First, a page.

Shekels of Tyre among the most popular of ancient coins: Ancients Today

Popular ancient coin type has biblical connection
By , Special to Coin World
Published : 05/21/16
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Tyre shekels prized for purity

Tyre shekels were struck in high purity silver, which made them ideal for functions both practical and sacred. Minor details aside, its design remained constant for nearly two centuries: the obverse showed the head of the god Melkart (equivalent to Heracles and Hercules) and the reverse showed an eagle with a palm branch over its shoulder, perched on the prow of a galley.

The design was modeled after the last tetradrachm/shekels struck at Tyre by the Seleucid King Demetrius II. That king’s portrait was replaced with an image of Melkart, and a few minor modifications were made to the eagle reverse.

The inscription on the reverse boasts of Tyre as being “holy” and “inviolable.” The fields around the eagle are decorated with an upright club (symbolic of Tyre) and at least one monogram, which presumably represented a civic official. Between the eagle’s legs are an alef or a bet, the first two letters of the Phoenician alphabet, which had an uncertain administrative function.

Also on the reverse is a date rendered in a formula of Greek letters that specified how many years had passed since Tyre had achieved its independence in 125 B.C. Thus, the Tyre shekels, half shekels, quarter shekels and eighth shekels can be dated precisely to a one-year period.

Most dates are represented

More than half of the possible years for half shekels are documented, whereas almost every date is known for shekels. At present just nine (or fewer) of the 191 probable dates for shekels are unknown, and it seems likely that over time those few gaps will be filled by newly recorded examples.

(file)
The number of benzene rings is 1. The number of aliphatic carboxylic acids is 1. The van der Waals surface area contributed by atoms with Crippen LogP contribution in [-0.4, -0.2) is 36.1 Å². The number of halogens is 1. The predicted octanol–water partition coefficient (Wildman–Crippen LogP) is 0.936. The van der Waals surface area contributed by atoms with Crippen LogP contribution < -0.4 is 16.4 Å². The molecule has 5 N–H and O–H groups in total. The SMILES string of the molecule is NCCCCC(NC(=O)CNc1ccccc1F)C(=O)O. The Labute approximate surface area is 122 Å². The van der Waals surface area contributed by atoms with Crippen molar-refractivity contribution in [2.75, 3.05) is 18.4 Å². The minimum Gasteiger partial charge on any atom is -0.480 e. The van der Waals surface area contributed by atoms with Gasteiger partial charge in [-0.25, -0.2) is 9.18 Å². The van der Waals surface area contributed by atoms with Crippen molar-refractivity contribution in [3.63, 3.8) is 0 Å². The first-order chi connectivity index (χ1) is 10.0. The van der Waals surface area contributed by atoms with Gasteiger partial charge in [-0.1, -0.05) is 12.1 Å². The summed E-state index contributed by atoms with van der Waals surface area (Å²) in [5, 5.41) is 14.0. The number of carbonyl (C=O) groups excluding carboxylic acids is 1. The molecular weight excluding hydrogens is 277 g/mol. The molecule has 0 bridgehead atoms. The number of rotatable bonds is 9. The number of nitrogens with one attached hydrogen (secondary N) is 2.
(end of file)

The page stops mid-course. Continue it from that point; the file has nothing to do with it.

Indeed, one such shekel dated year 191 (equating A.D. 65 to 66 — possibly the last year of issue for Tyre shekels) was only just confirmed in February 2016, a coin submitted to the grading service I am affiliated with, Numismatic Guaranty Corp. Ancients. 

Edward Cohen, an authority on Tyre shekels, confirmed that although year 191 already was known for the half shekel, it had not been reliably documented for a shekel until the emergence of this coin.

Certain mysteries about shekels of Tyre are under study by Cohen and other specialists. One of them is a slight dip in the purity of silver content that lasted three decades or more during the second half of the 1st Century B.C. Another is the addition of the apparent Greek letters Kappa, Rho and Alpha (KPA) in the field behind the eagle starting in year 108 (19 to 18 B.C.).

Beginning in Tyre year 113 (14 to 13 B.C.) the KPA monogram was shortened to KP, and it remained so for the duration of the shekel and half-shekel series. 

The letters KP often are thought to represent the first two letters of the Greek word KPATO∑ (“kratos”), meaning “state.” Some also believe they indicate that the minting of the shekels and half-shekels shifted from Tyre to Jerusalem. However, the latter idea has not been widely accepted.

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